In Memoriam – Rolando Cabello

Our colleague and friend Rolando Cabello passed away on January 30 after battling cancer for a year. Rolando was dedicated to CIP’s mission of improving life for poor farmers and he approached its challenges with discipline and passion. In recent years, he was part of a team that identified potato lines with tolerance to environmental stress such as drought. He contributed to the development of potato varieties that have improved the food security and livelihoods of countless smallholders in Latin America, Africa and Asia.


Rolando Cabello (left) during a trip in China


In the 1990s, Rolando led the Chacasina project, named for a resilient potato hybrid that he developed and helped to introduce into the drought-stricken Callejón de Conchucos valley in Peru’s Ancash region. For Rolando and colleagues, the project entailed long, wet days in the field in remote areas at a time when the Shining Path guerrilla still terrorized the region, but it resulted in local farmers increasing their potato production eightfold over the course of five years. According to Rosario Falcón, who worked with him on Chacasina, he once told her: “We should have clear consciences, because we have truly worked for the poor.” Rolando was no stranger to the poverty that plagues the rural communities of the Andes. He grew up in the highland village of Yauya in Ancash, Peru, the son of a farmer. His father sent him to a Catholic boarding school in Piscobamba, where he got good enough grades to be accepted to Peru’s Universidad Nacional Agraria La Molina, near Lima. He began collaborating with CIP while completing his Masters degree in agronomy there and was hired upon graduating in 1979. He worked his way up from assistant agronomist to associate researcher.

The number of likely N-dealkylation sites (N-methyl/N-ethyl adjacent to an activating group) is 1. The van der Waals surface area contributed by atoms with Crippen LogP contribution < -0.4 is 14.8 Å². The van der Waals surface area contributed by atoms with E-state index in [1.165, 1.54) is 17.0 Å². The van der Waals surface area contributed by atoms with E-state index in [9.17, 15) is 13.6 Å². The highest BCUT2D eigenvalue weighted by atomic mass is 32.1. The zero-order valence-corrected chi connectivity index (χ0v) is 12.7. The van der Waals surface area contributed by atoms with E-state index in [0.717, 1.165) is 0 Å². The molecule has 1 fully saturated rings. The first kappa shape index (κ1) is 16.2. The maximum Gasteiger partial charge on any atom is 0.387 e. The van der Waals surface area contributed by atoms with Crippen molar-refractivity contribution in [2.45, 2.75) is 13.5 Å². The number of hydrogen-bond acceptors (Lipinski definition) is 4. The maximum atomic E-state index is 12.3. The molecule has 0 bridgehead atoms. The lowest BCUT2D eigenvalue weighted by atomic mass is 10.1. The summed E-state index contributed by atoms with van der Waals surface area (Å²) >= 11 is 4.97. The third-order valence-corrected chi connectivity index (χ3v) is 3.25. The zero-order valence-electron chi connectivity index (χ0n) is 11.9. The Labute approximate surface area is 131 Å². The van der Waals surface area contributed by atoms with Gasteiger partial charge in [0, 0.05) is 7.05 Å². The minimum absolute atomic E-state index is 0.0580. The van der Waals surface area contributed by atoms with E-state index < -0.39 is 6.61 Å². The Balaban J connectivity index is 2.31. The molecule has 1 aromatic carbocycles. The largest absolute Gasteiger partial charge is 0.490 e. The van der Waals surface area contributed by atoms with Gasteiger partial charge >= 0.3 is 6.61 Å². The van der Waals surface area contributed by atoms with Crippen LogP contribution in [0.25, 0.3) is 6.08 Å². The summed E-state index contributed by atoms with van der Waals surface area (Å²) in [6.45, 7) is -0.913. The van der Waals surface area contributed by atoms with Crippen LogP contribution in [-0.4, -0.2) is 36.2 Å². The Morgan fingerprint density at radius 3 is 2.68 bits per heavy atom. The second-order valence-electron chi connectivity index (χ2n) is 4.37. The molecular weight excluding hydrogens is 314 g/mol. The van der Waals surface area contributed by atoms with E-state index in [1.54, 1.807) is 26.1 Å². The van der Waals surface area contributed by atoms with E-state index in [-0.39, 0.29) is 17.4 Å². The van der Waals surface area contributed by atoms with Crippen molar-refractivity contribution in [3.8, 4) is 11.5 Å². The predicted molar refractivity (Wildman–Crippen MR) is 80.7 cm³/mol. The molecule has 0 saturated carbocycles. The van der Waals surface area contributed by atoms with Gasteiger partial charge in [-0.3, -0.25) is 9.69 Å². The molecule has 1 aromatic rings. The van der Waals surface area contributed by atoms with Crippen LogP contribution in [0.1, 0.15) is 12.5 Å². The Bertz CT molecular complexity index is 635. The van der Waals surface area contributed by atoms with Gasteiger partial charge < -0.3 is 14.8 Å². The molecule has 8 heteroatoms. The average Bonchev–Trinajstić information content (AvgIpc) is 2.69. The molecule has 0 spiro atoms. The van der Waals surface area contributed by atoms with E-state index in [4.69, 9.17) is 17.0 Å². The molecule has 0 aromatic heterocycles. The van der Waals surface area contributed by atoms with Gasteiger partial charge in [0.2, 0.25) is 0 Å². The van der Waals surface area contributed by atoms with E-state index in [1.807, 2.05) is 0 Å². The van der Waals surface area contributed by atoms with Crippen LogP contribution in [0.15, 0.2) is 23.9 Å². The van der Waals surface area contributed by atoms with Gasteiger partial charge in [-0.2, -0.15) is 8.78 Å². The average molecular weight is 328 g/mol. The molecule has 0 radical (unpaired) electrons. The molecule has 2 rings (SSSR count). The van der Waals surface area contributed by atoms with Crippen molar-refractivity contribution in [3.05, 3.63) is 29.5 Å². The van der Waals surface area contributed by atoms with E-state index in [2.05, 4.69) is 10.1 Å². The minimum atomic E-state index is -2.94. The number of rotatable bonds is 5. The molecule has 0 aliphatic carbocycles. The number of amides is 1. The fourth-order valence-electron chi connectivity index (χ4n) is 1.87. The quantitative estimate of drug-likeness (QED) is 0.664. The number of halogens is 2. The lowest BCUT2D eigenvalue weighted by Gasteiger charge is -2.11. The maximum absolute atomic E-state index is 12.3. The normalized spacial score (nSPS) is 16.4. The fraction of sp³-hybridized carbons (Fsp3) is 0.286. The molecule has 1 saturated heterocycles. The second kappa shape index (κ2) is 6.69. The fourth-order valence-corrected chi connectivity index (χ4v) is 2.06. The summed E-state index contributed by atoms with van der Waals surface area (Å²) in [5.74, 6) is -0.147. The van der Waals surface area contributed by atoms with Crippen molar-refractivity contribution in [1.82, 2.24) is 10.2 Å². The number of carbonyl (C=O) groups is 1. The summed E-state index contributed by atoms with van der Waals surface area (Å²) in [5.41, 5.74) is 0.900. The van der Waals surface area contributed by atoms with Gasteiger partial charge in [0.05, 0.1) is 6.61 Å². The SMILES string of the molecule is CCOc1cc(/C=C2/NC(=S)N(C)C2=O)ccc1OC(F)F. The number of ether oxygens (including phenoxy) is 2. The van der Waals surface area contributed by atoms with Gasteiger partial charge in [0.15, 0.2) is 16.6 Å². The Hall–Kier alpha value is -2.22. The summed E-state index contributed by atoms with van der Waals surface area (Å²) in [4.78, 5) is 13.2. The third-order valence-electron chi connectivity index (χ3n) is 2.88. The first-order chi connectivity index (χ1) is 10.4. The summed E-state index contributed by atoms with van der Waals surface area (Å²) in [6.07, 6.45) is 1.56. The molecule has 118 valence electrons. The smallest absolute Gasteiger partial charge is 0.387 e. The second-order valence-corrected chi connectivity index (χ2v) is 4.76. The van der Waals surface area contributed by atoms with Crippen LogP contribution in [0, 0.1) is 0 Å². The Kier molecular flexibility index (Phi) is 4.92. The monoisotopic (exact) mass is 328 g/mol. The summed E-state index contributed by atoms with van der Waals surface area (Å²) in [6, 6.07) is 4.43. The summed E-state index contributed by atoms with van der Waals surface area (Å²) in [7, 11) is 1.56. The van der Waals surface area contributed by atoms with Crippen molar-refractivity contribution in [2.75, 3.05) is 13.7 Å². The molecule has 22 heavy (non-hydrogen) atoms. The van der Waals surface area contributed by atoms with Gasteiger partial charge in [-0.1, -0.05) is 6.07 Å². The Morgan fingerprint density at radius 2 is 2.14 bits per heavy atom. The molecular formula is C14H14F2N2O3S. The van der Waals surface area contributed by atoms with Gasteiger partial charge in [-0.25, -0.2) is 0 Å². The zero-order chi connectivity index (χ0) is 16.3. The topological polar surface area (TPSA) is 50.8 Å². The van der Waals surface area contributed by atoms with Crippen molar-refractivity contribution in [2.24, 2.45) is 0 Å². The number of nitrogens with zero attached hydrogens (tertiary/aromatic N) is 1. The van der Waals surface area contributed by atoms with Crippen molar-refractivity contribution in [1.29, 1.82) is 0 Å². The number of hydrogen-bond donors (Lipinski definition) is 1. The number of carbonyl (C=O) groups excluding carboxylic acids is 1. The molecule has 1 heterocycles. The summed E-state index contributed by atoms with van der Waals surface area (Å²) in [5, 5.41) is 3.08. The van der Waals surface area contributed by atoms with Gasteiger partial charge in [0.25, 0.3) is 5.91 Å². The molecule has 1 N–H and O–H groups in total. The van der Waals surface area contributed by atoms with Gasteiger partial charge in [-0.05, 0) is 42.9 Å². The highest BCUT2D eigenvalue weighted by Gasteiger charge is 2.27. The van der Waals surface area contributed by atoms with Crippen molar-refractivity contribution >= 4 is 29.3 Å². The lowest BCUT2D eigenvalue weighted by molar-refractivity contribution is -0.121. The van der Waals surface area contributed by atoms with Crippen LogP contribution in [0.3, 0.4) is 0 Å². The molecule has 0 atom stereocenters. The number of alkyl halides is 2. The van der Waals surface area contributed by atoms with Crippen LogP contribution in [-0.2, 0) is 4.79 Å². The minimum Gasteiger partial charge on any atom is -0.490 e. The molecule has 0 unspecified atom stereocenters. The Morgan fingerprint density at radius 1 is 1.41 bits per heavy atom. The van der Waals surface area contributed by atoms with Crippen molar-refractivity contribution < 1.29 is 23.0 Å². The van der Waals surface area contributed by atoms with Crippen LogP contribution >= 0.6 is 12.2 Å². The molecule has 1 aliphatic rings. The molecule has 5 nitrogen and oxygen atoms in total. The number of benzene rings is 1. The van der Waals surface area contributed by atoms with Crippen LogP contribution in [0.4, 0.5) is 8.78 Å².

In the greenhouse


Rolando dedicated his life to research, fieldwork and his family, and he ensured that his three daughters were well educated and motivated to pursue meaningful careers. He is survived by his wife, Edith, and his daughters Stefanie, a medical doctor; Sheila, an environmental engineer; and Joyce, a business administrator. Rolando continued to work even after enduring invasive cancer surgery, and when he became too ill to make it into the office, he coordinated with his colleagues via email. His tireless dedication is illustrated by the fact that he was the lead author of a paper titled Heritability of Yield Components Under Irrigated and Drought Conditions in Andigenum Potatoes published by the Potato Association of America last month – one of many scientific publications he contributed to in his career.


Rolando, you will be greatly missed.